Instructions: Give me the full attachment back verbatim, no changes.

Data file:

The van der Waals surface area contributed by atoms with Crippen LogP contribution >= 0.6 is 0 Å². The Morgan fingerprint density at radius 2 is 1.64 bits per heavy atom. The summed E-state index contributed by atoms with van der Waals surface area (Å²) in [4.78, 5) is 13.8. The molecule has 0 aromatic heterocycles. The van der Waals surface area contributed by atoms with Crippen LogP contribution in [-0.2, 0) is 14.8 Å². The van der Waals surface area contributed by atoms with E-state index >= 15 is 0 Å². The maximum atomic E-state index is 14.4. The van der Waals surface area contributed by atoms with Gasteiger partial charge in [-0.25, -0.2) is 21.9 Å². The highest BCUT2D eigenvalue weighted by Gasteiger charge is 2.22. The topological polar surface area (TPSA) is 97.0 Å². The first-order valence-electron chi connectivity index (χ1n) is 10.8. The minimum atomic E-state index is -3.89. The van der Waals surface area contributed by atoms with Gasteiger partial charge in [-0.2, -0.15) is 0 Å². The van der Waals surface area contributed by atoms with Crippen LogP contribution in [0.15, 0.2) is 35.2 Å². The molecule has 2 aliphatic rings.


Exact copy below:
The van der Waals surface area contributed by atoms with Crippen LogP contribution >= 0.6 is 0 Å². The Morgan fingerprint density at radius 2 is 1.64 bits per heavy atom. The summed E-state index contributed by atoms with van der Waals surface area (Å²) in [4.78, 5) is 13.8. The molecule has 0 aromatic heterocycles. The van der Waals surface area contributed by atoms with Crippen LogP contribution in [-0.2, 0) is 14.8 Å². The van der Waals surface area contributed by atoms with E-state index >= 15 is 0 Å². The maximum atomic E-state index is 14.4. The van der Waals surface area contributed by atoms with Gasteiger partial charge in [-0.25, -0.2) is 21.9 Å². The highest BCUT2D eigenvalue weighted by Gasteiger charge is 2.22. The topological polar surface area (TPSA) is 97.0 Å². The first-order valence-electron chi connectivity index (χ1n) is 10.8. The minimum atomic E-state index is -3.89. The van der Waals surface area contributed by atoms with Gasteiger partial charge in [-0.2, -0.15) is 0 Å². The van der Waals surface area contributed by atoms with Crippen LogP contribution in [0.15, 0.2) is 35.2 Å². The molecule has 2 aliphatic rings.